Get faster: my 2024 resolution

In 2024 I want to become significantly faster at developing software in the main ecosystems I spend my working hours on: JavaScript + TypeScript with Node on backend and React on frontend, Rust πŸ¦€ for all performance-intensive workloads.

Get faster: my 2024 resolution

Being fast as a developer matters, and it only compounds over your lifetime!

It's not something that we're comfortable hearing as developers, especially with narratives like "I spend most of my time thinking as a software developer".

But the reality, the objective plain reality, is that the faster you can get something done (thinking + coding), the more things you can do => the more experience you get => the better you get at doing it => the more things you can do if you stretch yourself.

It's a virtuous cycle, and it has effects both on the types of problems you can tackle as well as their complexity. Like and craftsman could tell you for the past 20'000 years, the more you practice with your tools in a mindful way, the better you get at it.

You can read here a very interesting take on this topic as well, and suggested ways for the process of getting faster here.

So, my 2024 goal is to become significantly faster at developing software in the main ecosystems I spend my working hours on: JavaScript + TypeScript with Node on backend and React on frontend, Rust πŸ¦€ for all performance-intensive workloads.

I also have a "stretch goal" next year, and that is to try to become proficient in Zig 🦎

Because there are times when I need to throw caution to the wind and prototype something very fast, which also runs as low-level and performant as possible during runtime.

Rust πŸ¦€ - for all my love for it - is not the greatest in this area, or it could be once I've mastered it, don't know, could be a skill issue. But my experience so far has been that if you really want to get something done fast, quick and dirty, Rust πŸ¦€ won't really let you. Sure, you can go unsafe, but there's many hoops that you'd need to jump through there as well, which in some cases feel unnecessary. It's by no means the same experience that you'd get doing the same with C or Zig 🦎.

This is not a criticism in any way, it's just a set of use cases that Rust πŸ¦€ doesn't even want/try to support, and that's fine. I believe in using the right tool for the right job, and Rust πŸ¦€ is still THE language I feel the most confident about. I believe it will be the future replacement of C and C++ in most industrial and big tech software codebases over the next 5 to 10 years.

Back to quick and dirty low-level programming though, I've narrowed it down to Zig 🦎 , but it wasn't an easy choice. As you might have noticed from my book reviews this year (with several more to come still), I've spent quite some efforts getting deeper into C, and really wanted to love it.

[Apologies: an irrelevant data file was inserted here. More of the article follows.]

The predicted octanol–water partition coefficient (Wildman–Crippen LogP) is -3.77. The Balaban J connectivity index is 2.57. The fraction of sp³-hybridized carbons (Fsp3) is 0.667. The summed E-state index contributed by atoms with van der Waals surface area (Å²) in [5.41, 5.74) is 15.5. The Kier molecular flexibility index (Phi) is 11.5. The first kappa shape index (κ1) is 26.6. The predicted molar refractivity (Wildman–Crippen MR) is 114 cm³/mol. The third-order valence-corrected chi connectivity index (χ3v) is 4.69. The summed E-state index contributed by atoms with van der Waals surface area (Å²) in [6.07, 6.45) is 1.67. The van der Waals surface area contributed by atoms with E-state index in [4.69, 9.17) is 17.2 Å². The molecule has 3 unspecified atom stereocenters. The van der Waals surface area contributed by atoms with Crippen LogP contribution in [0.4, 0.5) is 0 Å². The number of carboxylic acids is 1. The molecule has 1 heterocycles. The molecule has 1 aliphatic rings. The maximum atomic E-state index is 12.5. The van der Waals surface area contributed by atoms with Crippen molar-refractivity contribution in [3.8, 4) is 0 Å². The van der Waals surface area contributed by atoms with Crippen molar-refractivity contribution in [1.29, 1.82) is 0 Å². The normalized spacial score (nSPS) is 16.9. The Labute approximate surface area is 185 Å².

Unfortunately I think there's very little benefits for me personally to put in the effort to develop mastery in C. I'll most likely not need to write production-grade C code in the visible future, nor require its extensive ecosystem of tooling. I also don't envision doing commercial projects where me writing C is required, and knowing Rust πŸ¦€ well allows me to cover +95% of all areas that C is used in.

Generally, I try to get good at languages which I am confident have both a strong future in commercial usage as well as a solid enough base already in terms of community, development and learning materials. RustπŸ¦€ has crossed that point in my view a couple of years ago, so it's a "sure bet".

Zig 🦎 is I feel still a couple of years away from achieving this minimum benchmark , but I'll take the bet on it right now for the following reasons:

  • I think it will poach a lot of talent from the hard-core C community (look at what they're doing with LLVM already), which will help significantly in its development.
  • It can do everything that C does - for my own needs - but better and with more memory safety (see `defer()` as well as pointer types).
  • Writing Zig 🦎 is arguably a slightly nicer experience vs. writing C.
  • Interop with C is better than any other language's, and on par with C itself (if you can even say that) => I can drop to, or interface with, C directly whenever required.
  • It still allows me to feel like a "cowboy" and do whatever I want to do memory-wise, same like C, which is something that I sometimes want/need to be able to do, and a use case which Rust πŸ¦€ doesn't facilitate easily (it's actually actively trying to prevent you from doing so, even if you use unsafe)
  • If you look at its history, for very good reasons C is not, and will not, develop in any significant ways going forward. That's ok, but I want the languages I invest in and work with daily to grow and evolve with the lessons learned over decades of software development. Zig 🦎 promises the same approach as Rust πŸ¦€ in this regard, alongside the bonus of a strong commitment in its vision to keeping the language simple for the developer (which is not really a value for Rust πŸ¦€ btw) but which I think is very important nonetheless when you need to get stuff done fast.

If my choice made you interested in Zig🦎, here's an interesting video discussion between Kris Jenkins and Loris Cro, VP of Community at the Zig Software Foundation, on the general philosophy of Zig and its ambitions in the near future.